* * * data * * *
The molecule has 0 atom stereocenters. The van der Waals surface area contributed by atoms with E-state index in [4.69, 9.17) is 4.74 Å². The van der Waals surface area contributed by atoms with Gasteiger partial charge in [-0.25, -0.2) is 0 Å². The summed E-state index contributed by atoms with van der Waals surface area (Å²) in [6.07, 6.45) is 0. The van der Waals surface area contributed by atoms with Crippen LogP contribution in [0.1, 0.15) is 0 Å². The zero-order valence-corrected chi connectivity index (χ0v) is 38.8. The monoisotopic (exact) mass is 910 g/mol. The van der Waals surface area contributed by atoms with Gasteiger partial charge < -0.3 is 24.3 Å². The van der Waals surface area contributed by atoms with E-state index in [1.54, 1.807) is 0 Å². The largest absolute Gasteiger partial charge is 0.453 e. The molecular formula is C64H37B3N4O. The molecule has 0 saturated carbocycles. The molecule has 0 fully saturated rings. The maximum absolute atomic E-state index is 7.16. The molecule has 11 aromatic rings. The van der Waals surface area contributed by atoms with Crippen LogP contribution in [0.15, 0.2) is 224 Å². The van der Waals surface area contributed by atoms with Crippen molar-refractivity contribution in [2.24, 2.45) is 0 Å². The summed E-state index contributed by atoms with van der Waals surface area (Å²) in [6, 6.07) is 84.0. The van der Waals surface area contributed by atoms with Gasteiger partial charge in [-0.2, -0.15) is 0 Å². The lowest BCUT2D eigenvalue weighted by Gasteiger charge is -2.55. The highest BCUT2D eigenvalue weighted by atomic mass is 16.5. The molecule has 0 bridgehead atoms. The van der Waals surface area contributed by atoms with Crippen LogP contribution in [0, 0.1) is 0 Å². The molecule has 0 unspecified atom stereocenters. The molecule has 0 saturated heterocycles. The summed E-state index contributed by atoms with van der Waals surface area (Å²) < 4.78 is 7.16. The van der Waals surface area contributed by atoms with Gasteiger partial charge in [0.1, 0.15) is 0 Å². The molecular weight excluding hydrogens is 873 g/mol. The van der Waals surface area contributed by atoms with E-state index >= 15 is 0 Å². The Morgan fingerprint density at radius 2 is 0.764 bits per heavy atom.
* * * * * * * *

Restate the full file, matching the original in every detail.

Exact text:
The molecule has 0 atom stereocenters. The van der Waals surface area contributed by atoms with E-state index in [4.69, 9.17) is 4.74 Å². The van der Waals surface area contributed by atoms with Gasteiger partial charge in [-0.25, -0.2) is 0 Å². The summed E-state index contributed by atoms with van der Waals surface area (Å²) in [6.07, 6.45) is 0. The van der Waals surface area contributed by atoms with Crippen LogP contribution in [0.1, 0.15) is 0 Å². The zero-order valence-corrected chi connectivity index (χ0v) is 38.8. The monoisotopic (exact) mass is 910 g/mol. The van der Waals surface area contributed by atoms with Gasteiger partial charge < -0.3 is 24.3 Å². The van der Waals surface area contributed by atoms with E-state index in [1.54, 1.807) is 0 Å². The largest absolute Gasteiger partial charge is 0.453 e. The molecular formula is C64H37B3N4O. The molecule has 0 saturated carbocycles. The molecule has 0 fully saturated rings. The maximum absolute atomic E-state index is 7.16. The molecule has 11 aromatic rings. The van der Waals surface area contributed by atoms with Crippen LogP contribution in [0.15, 0.2) is 224 Å². The van der Waals surface area contributed by atoms with Crippen molar-refractivity contribution in [2.24, 2.45) is 0 Å². The summed E-state index contributed by atoms with van der Waals surface area (Å²) in [6, 6.07) is 84.0. The van der Waals surface area contributed by atoms with Gasteiger partial charge in [-0.2, -0.15) is 0 Å². The lowest BCUT2D eigenvalue weighted by Gasteiger charge is -2.55. The highest BCUT2D eigenvalue weighted by atomic mass is 16.5. The molecule has 0 bridgehead atoms. The van der Waals surface area contributed by atoms with Crippen LogP contribution in [0, 0.1) is 0 Å². The molecule has 0 unspecified atom stereocenters. The molecule has 0 saturated heterocycles. The summed E-state index contributed by atoms with van der Waals surface area (Å²) < 4.78 is 7.16. The van der Waals surface area contributed by atoms with Gasteiger partial charge in [0.1, 0.15) is 0 Å². The molecular weight excluding hydrogens is 873 g/mol. The van der Waals surface area contributed by atoms with E-state index >= 15 is 0 Å². The Morgan fingerprint density at radius 2 is 0.764 bits per heavy atom.